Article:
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United States Liable as an Owner Under CERCLA for Contamination on Navajo Reservation Land

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Former Proposals Specialist
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By Maribeth M. Klein

Last week, a United States District Court in Arizona held that the United States was an “owner” of Navajo Reservation Trust Land for purposes of CERCLA liability.  See El Paso Nat. Gas Co. v. United States, 2017 WL 3492993 (D. Ariz. Aug. 15, 2017).  After entering into an Administrative Order on Consent with the United States Environmental Protection Agency to undertake certain assessments at various mine sites, El Paso Natural Gas Company (EPNG) sued the United States Government seeking contribution from the United States for its part in developing and sustaining the uranium mining industry in the United States.  EPNG alleged the United States was liable as an owner, operator and arranger under CERCLA.  Although the United States’ liability as an operator and arranger will be determined at trial, the Court granted summary judgment on the issue of owner liability.  The Court concluded the United States was an owner of the Navajo Reservation lands for purposes of CERCLA because the United States holds fee title to the Navajo Reservation and retains substantial powers over the land including the power to enter, control alienation, and take.  As indicated in the decision, the scope of the United States’ interest in Reservation land may vary, thus whether the United States is an owner for purposes of CERCLA will need to be evaluated for each Reservation.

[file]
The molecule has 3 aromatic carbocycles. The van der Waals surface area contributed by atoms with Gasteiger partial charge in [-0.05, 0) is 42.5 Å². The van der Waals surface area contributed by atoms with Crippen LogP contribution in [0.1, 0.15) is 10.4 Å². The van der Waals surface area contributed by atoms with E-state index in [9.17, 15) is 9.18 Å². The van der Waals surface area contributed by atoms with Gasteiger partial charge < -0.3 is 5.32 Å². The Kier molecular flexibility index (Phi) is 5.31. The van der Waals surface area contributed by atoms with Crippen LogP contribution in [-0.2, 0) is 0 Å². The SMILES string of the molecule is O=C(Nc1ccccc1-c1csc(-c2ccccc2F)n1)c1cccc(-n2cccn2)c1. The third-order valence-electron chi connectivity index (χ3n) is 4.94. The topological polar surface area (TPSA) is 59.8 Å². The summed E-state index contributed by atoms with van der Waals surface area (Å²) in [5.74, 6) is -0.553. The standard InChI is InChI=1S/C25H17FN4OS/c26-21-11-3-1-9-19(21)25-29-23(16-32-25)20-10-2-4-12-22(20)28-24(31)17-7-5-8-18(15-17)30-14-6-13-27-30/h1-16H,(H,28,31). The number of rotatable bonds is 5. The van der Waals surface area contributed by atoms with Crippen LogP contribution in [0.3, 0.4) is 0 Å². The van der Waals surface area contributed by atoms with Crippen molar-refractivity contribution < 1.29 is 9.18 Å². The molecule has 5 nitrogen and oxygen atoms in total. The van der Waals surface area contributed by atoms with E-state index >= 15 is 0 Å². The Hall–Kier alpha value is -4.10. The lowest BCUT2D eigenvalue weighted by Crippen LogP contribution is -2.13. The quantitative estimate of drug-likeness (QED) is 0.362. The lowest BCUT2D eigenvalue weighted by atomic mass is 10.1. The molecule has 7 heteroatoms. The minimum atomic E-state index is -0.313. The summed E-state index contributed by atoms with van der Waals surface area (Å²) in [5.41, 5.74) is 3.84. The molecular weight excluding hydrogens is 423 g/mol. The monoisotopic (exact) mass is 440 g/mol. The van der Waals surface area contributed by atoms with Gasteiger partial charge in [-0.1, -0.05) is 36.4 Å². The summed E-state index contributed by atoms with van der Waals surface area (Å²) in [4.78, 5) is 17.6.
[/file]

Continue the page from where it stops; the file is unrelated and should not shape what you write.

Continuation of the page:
This decision will have far reaching implications for other contaminated sites on Navajo Reservation land, and similarly situated lands. This decision provides significant leverage to companies responsible for uranium mine contamination as well as persons who have been impacted by the contamination to have the United States Government accept its equitable share of responsibility based on the Government’s creation and promotion of the uranium industry for the nation’s defense.  In the context of generally contaminated orphan sites on Navajo Reservation land where a viable responsible party previously did not exist, this decision provides the Tribe with a basis to compel the United States to clean up those sites.

Parties responsible for contamination on Reservation land now have the opportunity to raise equitable arguments and seek contribution, as well as have leverage to force the United States to reconsider overly expensive remedies, without first establishing that the United States was an operator or arranger under CERCLA.  The United States may also give greater consideration to what constitutes a reasonable remedy in light of the fact that it also has responsibility for the clean-up costs.